On 30 March 2021, the Thai Cabinet approved a draft bill calling for the digitalization of a slew of government services. The Draft Act on the Electronic Performance of Administrative Functions, B.E…. (the “Draft Act”) is poised to alleviate financial and documentary burdens on the public in their applications for licenses and public services, and subsequently enhance the ease of doing business in Thailand.
Electronic submission of documents and communication with government agencies
Under the Draft Act, applications, documents, and payments for government services, (such as registrations, approvals, licenses, welfare benefits, etc.) may be submitted electronically via an online channel provided by government agencies. Similarly, when an application is submitted electronically, government officers must send all communications and documents electronically, unless the applicant has requested otherwise. This will undoubtedly reduce the time and expenses associated with traveling to government agencies in order to submit and retrieve documents. However, there are a few notable exceptions to the electronic submission scheme, including services pertaining to the registration of immovable property, and matters which require the applicant’s personal involvement, namely applications for identification documents or procedures such as marriage, divorce, adoption, etc.
Copies no longer required
If the application process for a government service requires copies of an original document to be submitted, once the applicant provides the original, it will be the government officer’s responsibility to make copies and certify the documents. This will be done at no additional cost to the applicant. Furthermore, government officers cannot use copying and certifying the document as an excuse to delay the application process. Such a change would greatly reduce the documentary burden of many regulatory procedures in Thailand, which often require applicants to obtain certified copies of documents.
Electronic display and verification of licenses and documents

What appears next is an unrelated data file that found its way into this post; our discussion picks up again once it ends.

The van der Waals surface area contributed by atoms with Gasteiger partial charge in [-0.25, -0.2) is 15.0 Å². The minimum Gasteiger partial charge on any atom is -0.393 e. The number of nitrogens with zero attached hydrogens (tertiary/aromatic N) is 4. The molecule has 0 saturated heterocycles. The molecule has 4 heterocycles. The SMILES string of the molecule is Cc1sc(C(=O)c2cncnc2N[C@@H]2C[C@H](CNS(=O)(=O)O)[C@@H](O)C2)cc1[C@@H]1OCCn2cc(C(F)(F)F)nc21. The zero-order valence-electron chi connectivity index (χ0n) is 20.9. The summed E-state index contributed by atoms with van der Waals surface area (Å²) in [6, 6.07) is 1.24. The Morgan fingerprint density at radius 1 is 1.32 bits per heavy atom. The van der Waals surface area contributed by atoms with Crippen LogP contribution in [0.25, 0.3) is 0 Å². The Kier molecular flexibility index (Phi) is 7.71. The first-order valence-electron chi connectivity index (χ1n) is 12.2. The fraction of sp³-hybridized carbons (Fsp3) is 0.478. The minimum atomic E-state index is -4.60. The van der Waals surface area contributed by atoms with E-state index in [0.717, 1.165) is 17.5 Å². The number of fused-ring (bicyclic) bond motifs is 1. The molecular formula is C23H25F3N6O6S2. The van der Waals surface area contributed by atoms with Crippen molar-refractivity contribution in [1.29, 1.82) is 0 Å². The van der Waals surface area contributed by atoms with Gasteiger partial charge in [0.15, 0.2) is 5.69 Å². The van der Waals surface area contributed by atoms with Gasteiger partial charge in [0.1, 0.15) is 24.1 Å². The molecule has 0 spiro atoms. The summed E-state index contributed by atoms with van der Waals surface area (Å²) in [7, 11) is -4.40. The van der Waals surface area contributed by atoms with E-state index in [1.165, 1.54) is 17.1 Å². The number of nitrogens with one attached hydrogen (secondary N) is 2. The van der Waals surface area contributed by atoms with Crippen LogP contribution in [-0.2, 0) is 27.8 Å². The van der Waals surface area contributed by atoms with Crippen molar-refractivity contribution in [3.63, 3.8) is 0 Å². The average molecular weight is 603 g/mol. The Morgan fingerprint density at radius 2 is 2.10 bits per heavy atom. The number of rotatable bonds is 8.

Under the Draft Act, if a license is required by law to be overtly displayed, it may be displayed in its electronic form in accordance with methods to be prescribed by the issuing government agency. Moreover, applicants would no longer need to bring physical copies of licenses or documents to government officials for inspection; they may provide the document or license in its electronic form instead.
Scope of the Draft Act
The Draft Act applies to government agencies at the national, provincial, and local levels, in addition to public organizations. However, the following types of state agencies are excluded from the Draft Act:
1. State enterprises in the form of limited companies or public limited companies;
2. State agencies in the legislative branch;
3. State agencies in the judiciary branch;
4. Independent constitutional organizations;
5. Public prosecutor organizations; and
6. Other state agencies as specified in the Ministerial Regulations.
If the Draft Act is made to apply to entities under categories (2), (3), (4) or (5), it will be prescribed by Royal Decree.
The Draft Act proposes an ambitious scheme that would greatly reduce the amount of time and money spent by companies and individuals when applying for government services in Thailand. However, in order to implement the Act, government agencies will need to create digital infrastructure for the electronic submission of documents and intragovernmental communications, in addition to enacting policies that clarify and carry out the Draft Act’s provisions. Therefore, although the goals of the Draft Act are promising, the digital and policy infrastructure it requires may take quite some time to establish.